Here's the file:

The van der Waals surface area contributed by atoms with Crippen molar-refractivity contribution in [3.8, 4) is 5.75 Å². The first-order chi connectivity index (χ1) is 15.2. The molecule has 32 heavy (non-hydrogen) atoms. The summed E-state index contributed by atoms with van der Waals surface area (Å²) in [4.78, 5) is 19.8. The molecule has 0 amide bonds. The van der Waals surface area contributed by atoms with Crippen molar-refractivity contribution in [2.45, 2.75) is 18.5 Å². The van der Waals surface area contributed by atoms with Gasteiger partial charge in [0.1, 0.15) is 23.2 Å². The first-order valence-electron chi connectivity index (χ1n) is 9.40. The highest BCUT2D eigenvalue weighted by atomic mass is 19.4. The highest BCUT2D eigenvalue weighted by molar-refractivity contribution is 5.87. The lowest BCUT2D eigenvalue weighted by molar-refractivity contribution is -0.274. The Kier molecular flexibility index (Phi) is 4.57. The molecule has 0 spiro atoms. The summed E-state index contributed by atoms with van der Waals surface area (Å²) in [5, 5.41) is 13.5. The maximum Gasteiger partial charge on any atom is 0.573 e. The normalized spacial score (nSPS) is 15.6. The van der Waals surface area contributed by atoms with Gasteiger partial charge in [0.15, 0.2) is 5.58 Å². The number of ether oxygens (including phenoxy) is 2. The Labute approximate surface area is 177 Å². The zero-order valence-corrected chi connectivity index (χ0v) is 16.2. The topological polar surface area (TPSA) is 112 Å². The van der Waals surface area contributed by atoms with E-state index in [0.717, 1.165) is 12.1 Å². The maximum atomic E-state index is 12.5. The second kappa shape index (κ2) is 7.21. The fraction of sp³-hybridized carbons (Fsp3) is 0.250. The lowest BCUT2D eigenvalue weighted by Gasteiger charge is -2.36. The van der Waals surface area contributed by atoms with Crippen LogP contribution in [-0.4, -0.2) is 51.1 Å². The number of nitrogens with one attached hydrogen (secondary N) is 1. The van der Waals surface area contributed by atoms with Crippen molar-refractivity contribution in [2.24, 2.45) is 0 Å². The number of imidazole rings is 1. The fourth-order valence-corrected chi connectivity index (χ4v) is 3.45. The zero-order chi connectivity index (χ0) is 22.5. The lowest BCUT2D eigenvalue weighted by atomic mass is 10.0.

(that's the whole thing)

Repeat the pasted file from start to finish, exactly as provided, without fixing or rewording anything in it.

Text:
The van der Waals surface area contributed by atoms with Crippen molar-refractivity contribution in [3.8, 4) is 5.75 Å². The first-order chi connectivity index (χ1) is 15.2. The molecule has 32 heavy (non-hydrogen) atoms. The summed E-state index contributed by atoms with van der Waals surface area (Å²) in [4.78, 5) is 19.8. The molecule has 0 amide bonds. The van der Waals surface area contributed by atoms with Crippen molar-refractivity contribution in [2.45, 2.75) is 18.5 Å². The van der Waals surface area contributed by atoms with Gasteiger partial charge in [0.1, 0.15) is 23.2 Å². The first-order valence-electron chi connectivity index (χ1n) is 9.40. The highest BCUT2D eigenvalue weighted by atomic mass is 19.4. The highest BCUT2D eigenvalue weighted by molar-refractivity contribution is 5.87. The lowest BCUT2D eigenvalue weighted by molar-refractivity contribution is -0.274. The Kier molecular flexibility index (Phi) is 4.57. The molecule has 0 spiro atoms. The summed E-state index contributed by atoms with van der Waals surface area (Å²) in [5, 5.41) is 13.5. The maximum Gasteiger partial charge on any atom is 0.573 e. The normalized spacial score (nSPS) is 15.6. The van der Waals surface area contributed by atoms with Gasteiger partial charge in [0.15, 0.2) is 5.58 Å². The number of ether oxygens (including phenoxy) is 2. The Labute approximate surface area is 177 Å². The zero-order valence-corrected chi connectivity index (χ0v) is 16.2. The topological polar surface area (TPSA) is 112 Å². The van der Waals surface area contributed by atoms with E-state index in [0.717, 1.165) is 12.1 Å². The maximum atomic E-state index is 12.5. The second kappa shape index (κ2) is 7.21. The fraction of sp³-hybridized carbons (Fsp3) is 0.250. The lowest BCUT2D eigenvalue weighted by Gasteiger charge is -2.36. The van der Waals surface area contributed by atoms with Crippen LogP contribution in [-0.4, -0.2) is 51.1 Å². The number of nitrogens with one attached hydrogen (secondary N) is 1. The van der Waals surface area contributed by atoms with Crippen molar-refractivity contribution in [2.24, 2.45) is 0 Å². The number of imidazole rings is 1. The fourth-order valence-corrected chi connectivity index (χ4v) is 3.45. The zero-order chi connectivity index (χ0) is 22.5. The lowest BCUT2D eigenvalue weighted by atomic mass is 10.0.